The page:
How to suppress Bitcoin’s price?

Tamas Blummer
Jun 25 · 3 min read

Those regularly bullying markets might want to know.

The number goes up and up. This could get inconvenient for those who got used to their omnipotence of bullying the markets in whatever direction they like, mostly up.

Yes, I am talking of central banks. Their interest rate policy became the only parameter worth trading. In this late phase of their power their actions move everything. Equities, Bonds, Commodities rise in sync every time the FED or ECB reassures to provide yet more liquidity, that is money for nothing (zero interest) or in exchange for bonds that no one else would buy at prices they do (called QE). They even invented a “Modern Monetary Theory” to justify perpetual control, mostly pumping of asset prices.

Markets breathe, even if provided with pure oxygen of abundant liquidity. Markets must sometimes exhale, that is fall for some time. This is tolerable to those in control as long as all assets do that in sync.

Otherwise things could spin out of control as owner of pumped assets would en masse switch to the asset which is not falling. The existence and prosperity of such asset would question the omnipotence of central banks. They are not new to this problem and learned some tricks.

The case of Gold

Gold used to endanger central bank’s omnipotence by offering an alternate store of value to that of the currencies they control. Some still believe this works. Decades of recent history shows, it does no longer.

Buying gold as a protection against failure of central banks is stupid, as central banks are the biggest holder of gold.

Those who own most of gold, are best positioned to control its price. They can frustrate gold bugs until they are becoming an ignorable minority, which they are.

The means of frustrating gold bugs are mainly:

  • lend some gold at low or even negative interest to those willing to short sell it. Thereby they can repeatedly apply temporary downward shocks to gold market, without reducing their gold position.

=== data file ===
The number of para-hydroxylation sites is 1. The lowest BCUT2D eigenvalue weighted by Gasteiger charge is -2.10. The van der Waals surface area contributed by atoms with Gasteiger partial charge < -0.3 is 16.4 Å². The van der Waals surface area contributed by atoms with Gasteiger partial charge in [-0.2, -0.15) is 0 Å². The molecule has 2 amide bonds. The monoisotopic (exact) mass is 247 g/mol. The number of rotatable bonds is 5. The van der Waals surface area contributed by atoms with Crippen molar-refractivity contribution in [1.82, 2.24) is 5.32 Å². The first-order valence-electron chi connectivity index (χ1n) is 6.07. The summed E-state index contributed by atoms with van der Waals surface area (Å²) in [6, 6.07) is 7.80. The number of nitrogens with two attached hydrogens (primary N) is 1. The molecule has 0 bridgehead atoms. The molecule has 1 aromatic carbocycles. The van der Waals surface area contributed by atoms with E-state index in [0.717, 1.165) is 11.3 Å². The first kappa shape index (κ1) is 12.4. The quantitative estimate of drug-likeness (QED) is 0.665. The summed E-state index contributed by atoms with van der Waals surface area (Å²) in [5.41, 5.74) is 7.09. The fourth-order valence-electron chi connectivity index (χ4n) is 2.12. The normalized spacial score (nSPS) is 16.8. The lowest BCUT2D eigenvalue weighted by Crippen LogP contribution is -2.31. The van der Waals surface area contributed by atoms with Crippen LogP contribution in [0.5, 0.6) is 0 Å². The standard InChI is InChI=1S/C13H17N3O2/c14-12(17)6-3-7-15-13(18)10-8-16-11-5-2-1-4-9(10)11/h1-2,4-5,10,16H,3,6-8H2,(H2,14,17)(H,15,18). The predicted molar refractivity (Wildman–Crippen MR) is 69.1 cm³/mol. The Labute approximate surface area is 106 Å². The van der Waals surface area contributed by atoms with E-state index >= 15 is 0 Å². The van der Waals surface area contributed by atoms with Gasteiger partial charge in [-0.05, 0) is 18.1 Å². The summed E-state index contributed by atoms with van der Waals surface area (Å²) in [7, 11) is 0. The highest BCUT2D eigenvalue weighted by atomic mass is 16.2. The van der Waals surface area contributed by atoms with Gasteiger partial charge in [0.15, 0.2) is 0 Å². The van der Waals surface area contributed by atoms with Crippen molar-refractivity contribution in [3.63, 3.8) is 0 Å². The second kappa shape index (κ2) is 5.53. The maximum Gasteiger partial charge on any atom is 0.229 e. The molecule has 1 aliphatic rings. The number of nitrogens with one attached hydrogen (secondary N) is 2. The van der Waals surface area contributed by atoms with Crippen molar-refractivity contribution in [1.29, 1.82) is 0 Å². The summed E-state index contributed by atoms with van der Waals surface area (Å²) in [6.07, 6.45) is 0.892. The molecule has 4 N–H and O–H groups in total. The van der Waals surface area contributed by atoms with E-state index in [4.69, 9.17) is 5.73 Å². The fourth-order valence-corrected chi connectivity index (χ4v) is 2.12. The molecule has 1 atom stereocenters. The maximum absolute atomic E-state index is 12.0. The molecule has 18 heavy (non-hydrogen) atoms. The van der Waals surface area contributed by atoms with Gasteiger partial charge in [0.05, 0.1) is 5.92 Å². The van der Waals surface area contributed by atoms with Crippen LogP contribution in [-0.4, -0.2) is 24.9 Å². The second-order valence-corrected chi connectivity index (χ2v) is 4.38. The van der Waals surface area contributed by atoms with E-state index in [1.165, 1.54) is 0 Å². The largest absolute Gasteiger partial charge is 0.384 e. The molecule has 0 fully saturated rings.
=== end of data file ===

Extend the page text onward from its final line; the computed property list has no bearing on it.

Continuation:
• embrace futures markets and make physical holding inconvenient (e.g. delaying introduction of a Gold ETF as long as you can). Price can be bullied with futures once open interest of futures markets surpasses that of physical trading. Futures require margin only in form of any other successfully pumped assets, wich they have plenty.

The beauty of these means that they can be repeatedly executed without reducing gold holdings, thereby remain in control.

The case of Bitcoin

Should Bitcoin rise to significant value (means trillions of market cap) while other assets fall, then it could question if central banks are still in control.

Could they use the means they frustrate gold bugs to frustrate HODLer? Hardly, at least for now.

Since central banks do not own significant amount (likely none) of Bitcoin, they can not lend it to shorts. There is some danger that big pools of Bitcoin, that is e.g. exchanges might begin to lend Bitcoin so they earn interest on their balances. This could be avoided by requiring proof of reserves or using only joint custody, not letting full control (that is the only private key) at the custodian.

Bitcoin future markets are tiny compared to its “physical” markets, so the tail does not yet wag the dog. Open interest on CME over all maturities is today equivalent to 30k Bitcoin (and this is close ATH), that is ca. 20% of just Binance daily volume, so it is really insignificant.

Delaying Bitcoin ETFs is a deja vu of Gold’s case but is not that relevant as barriers of storing and moving Bitcoins are much lower than that of Gold. The Bitcoin spot market should remain more attractive even if there is widespread access to futures.

Added on 27. Jun 2019: Futures open interest on BitMEX is much higher than CME, but this is not applicable to my argument as BitMEX margins have to be funded with Bitcoin or other crypto and not with fiat collateral. Therefore those only in control of fiat can not use them to bully crypto markets.

Tamas Blummer

Written by

Independent, Bitcoin Developer since 2012, Former: CLA @ Digital Asset Holdings, VP @ CoinTerra, CEO @ Bits of Proof, Engineer, Financial Risk Manager.